the whole ritual involves many runs to the sink to wash: before, after and in between. if it’s a real chinese place, after the first wash they will want to clean your ears with cotton swabs. and let me make that clear, they don’t hand you the cotton swabs for you to do it. they stick them into your ears and start swirling around while they get distracted with a passer by or look at the time.

and then there’s the massage act. it always comes in the package and sometimes is good, others not really. usually it starts by massaging the hair and then it goes down through the neck and might even reach the arms and hands. one would hope it’s soft and relaxing, but it’s not when they shake you so bad that make you look like having a seizure.

the one i went yesterday had a particularity: all their mirrors had written “you are quite attractive”, together with a large yellow smiley face. is this a whole new level of head washing which also includes the brain component? no idea. at least hair cutting in china is never boring, i’ll give them that.

one year and a half ago we arrived in shanghai eager to learn about a different culture and experience how is to live in a city with 15 million people. coming from an european country with little over 10 million – total, it was quite a change of scenario.

so was it professionally. i started by having do decide between going to the rat race of a large corporate company, or follow my passion for web development in a smaller company whose rooftop leaks in rainy days. i’ve decided for the later, and haven’t regret since.

but, life is made of decisions, and yet another big one just came by. it’s now time for me to rethink goals and trace a new plan for the future. to face the white canvas and pick the right crayons from the box.

and while the plan boils, it’s the perfect time for the geek in me to recover it’s digital life, and with it, save this long abandoned blog – more posts to come. it’s time to refresh.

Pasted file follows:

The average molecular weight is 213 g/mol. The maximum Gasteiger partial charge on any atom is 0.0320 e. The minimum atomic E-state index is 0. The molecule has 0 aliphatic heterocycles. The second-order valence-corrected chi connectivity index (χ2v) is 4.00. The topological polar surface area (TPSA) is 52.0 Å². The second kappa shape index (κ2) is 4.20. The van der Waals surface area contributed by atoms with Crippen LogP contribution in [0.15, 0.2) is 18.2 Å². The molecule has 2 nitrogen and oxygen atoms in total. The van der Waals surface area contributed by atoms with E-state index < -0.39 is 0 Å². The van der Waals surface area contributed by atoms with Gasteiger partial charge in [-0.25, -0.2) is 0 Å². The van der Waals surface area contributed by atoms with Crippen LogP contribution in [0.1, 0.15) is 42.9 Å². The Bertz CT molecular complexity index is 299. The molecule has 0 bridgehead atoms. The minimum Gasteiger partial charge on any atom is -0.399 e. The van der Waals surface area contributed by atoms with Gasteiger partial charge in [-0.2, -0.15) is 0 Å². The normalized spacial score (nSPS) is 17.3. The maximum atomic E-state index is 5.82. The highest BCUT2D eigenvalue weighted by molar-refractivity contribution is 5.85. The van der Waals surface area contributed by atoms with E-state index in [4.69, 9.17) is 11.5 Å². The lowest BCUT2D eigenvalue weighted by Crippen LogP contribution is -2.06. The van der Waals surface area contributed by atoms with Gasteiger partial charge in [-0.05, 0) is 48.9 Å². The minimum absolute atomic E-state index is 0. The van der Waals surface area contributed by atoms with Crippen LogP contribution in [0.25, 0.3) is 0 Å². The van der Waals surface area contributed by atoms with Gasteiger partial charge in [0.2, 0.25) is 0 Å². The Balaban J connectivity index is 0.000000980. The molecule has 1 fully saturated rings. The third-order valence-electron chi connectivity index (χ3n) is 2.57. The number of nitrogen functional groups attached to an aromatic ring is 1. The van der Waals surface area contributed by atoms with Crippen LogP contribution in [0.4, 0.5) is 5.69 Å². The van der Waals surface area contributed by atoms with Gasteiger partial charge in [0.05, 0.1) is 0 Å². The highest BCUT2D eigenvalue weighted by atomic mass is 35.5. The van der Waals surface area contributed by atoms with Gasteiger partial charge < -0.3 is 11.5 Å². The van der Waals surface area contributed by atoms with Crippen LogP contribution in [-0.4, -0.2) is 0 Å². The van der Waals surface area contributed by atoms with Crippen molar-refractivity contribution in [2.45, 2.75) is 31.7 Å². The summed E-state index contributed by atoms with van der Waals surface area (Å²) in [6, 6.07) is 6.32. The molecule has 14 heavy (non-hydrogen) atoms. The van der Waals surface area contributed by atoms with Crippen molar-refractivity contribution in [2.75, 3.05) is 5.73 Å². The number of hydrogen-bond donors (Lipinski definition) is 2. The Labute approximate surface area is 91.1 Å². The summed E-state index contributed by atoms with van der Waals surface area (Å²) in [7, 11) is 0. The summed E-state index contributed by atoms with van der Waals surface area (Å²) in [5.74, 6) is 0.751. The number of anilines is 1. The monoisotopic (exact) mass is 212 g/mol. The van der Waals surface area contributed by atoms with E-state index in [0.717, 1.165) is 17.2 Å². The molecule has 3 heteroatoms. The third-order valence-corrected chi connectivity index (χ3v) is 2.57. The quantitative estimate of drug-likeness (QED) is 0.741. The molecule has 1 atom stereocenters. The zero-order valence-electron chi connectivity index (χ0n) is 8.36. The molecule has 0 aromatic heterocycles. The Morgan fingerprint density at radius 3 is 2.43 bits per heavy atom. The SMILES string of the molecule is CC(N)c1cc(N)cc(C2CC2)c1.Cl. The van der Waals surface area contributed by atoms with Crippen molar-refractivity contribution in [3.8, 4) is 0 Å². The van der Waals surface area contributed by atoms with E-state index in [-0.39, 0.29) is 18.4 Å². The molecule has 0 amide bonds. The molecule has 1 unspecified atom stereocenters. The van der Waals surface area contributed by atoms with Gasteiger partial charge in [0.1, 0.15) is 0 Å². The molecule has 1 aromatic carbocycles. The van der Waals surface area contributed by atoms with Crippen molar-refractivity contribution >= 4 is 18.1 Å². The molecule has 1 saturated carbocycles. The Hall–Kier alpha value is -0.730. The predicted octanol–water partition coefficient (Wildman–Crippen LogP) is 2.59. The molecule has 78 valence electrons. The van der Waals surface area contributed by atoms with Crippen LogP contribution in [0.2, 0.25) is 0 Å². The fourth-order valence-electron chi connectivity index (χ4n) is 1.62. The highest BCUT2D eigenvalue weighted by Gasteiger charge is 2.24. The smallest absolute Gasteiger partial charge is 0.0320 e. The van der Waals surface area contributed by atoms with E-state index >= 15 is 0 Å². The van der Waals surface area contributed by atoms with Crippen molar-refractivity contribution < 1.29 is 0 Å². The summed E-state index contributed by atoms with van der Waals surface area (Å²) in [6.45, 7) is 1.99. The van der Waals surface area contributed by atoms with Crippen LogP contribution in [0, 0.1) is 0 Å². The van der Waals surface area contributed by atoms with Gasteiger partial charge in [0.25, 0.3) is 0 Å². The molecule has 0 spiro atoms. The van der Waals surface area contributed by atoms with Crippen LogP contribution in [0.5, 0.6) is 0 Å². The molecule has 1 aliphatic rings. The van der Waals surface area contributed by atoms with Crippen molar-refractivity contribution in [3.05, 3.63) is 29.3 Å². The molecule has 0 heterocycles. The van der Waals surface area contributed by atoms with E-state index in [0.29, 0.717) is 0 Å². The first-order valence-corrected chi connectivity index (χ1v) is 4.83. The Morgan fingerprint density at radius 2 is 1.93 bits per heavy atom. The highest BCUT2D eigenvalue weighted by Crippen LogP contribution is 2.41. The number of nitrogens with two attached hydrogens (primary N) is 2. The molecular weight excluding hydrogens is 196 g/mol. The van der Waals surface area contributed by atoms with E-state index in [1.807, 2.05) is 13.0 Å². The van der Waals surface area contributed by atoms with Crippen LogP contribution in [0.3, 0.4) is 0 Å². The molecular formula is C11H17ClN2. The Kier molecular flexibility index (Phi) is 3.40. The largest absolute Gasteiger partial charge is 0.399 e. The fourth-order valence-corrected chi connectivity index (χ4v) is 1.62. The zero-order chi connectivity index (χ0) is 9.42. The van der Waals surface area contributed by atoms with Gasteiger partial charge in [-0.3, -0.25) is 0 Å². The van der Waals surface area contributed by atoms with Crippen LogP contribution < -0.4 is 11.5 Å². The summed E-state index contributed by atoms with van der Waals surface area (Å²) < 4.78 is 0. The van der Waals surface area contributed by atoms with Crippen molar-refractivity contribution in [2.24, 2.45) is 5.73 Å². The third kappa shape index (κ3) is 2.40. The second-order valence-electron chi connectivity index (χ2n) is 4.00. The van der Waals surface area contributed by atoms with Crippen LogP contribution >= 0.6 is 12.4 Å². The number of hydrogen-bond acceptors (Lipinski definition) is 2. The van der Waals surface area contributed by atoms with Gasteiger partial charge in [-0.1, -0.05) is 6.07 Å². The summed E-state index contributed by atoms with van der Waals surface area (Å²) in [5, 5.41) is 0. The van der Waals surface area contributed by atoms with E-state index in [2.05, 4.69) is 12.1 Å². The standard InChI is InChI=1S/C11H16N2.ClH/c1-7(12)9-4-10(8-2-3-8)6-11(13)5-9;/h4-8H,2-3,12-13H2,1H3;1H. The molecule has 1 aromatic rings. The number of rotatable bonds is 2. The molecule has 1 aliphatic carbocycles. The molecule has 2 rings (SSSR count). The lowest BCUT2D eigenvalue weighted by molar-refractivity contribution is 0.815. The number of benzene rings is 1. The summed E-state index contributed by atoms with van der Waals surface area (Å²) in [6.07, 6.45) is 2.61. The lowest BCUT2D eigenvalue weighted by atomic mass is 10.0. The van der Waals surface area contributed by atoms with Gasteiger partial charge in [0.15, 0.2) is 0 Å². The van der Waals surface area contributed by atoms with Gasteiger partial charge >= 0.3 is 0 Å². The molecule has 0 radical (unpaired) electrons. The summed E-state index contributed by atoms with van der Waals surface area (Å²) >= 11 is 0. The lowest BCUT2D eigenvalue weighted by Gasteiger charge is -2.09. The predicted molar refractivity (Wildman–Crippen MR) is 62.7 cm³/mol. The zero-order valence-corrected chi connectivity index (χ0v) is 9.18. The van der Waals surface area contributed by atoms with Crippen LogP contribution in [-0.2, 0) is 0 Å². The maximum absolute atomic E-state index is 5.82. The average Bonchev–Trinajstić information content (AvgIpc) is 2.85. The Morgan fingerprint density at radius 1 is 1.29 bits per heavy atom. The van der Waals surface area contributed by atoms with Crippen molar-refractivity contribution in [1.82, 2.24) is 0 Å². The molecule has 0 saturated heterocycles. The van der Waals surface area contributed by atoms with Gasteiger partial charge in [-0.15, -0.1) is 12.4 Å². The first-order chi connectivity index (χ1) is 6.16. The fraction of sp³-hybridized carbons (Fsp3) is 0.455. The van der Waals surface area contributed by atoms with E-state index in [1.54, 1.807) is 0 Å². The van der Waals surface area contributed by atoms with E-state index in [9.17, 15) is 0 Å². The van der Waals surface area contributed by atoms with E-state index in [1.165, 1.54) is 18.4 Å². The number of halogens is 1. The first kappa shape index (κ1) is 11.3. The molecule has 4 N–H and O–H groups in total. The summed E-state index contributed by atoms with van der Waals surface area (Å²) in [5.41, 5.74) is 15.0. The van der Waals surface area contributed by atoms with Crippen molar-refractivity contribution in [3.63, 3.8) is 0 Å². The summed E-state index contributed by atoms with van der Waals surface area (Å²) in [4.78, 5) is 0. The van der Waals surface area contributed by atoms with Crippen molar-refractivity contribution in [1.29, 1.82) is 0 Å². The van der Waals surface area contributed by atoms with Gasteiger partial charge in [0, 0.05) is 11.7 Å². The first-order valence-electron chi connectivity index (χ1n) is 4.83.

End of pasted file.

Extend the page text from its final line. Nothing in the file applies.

according to my mandarin teacher, destiny – or mine at least -, fits in a tiny little post-it. and it is easy to predict: my birth date and time, some page flipping on some mysterious book, and there it is, my faith on a piece of paper.

and of course, a big part of chinese people believe in all that, but who can blame them? americans invented the fortune cookie and the world still believes they are chinese, so in the end who’s the folk story believer?

my destiny

0.50eur for a large flower bouquet. it’s easy to be a nice boyfriend in china.


we live in a 31st floor. on a good day, the elevator takes a full minute to get up here. but that’s when it doesn’t stop every other floor, so in average it takes a lot more than that. and of course, this goes at least twice a day.

it could be quite a waste of time, but then we have a view over shanghai skyline that makes up for all those lost minutes.

Shanghai Skyline

photo by her.

it’s 6am. the sun is out and about for one hour and outside it’s already 30°c. down in the park i can see a bunch of old timers doing tai chi or playing badminton. and on the streets, streams of bikes and scooters ride in every direction.

yesterday she said that sometimes it’s still hard to believe we are in china. sometimes it’s not. :)

despite we are both having mandarin classes, none of us dares yet to speak it: even the very basics take a long time to grasp; and, since in general chinese people don’t have any english skills at all, we haven’t been talking much with locals here.

having said that, i would like to announce that yesterday we were able to communicate with one chinese couple we met in the elevator. in dutch.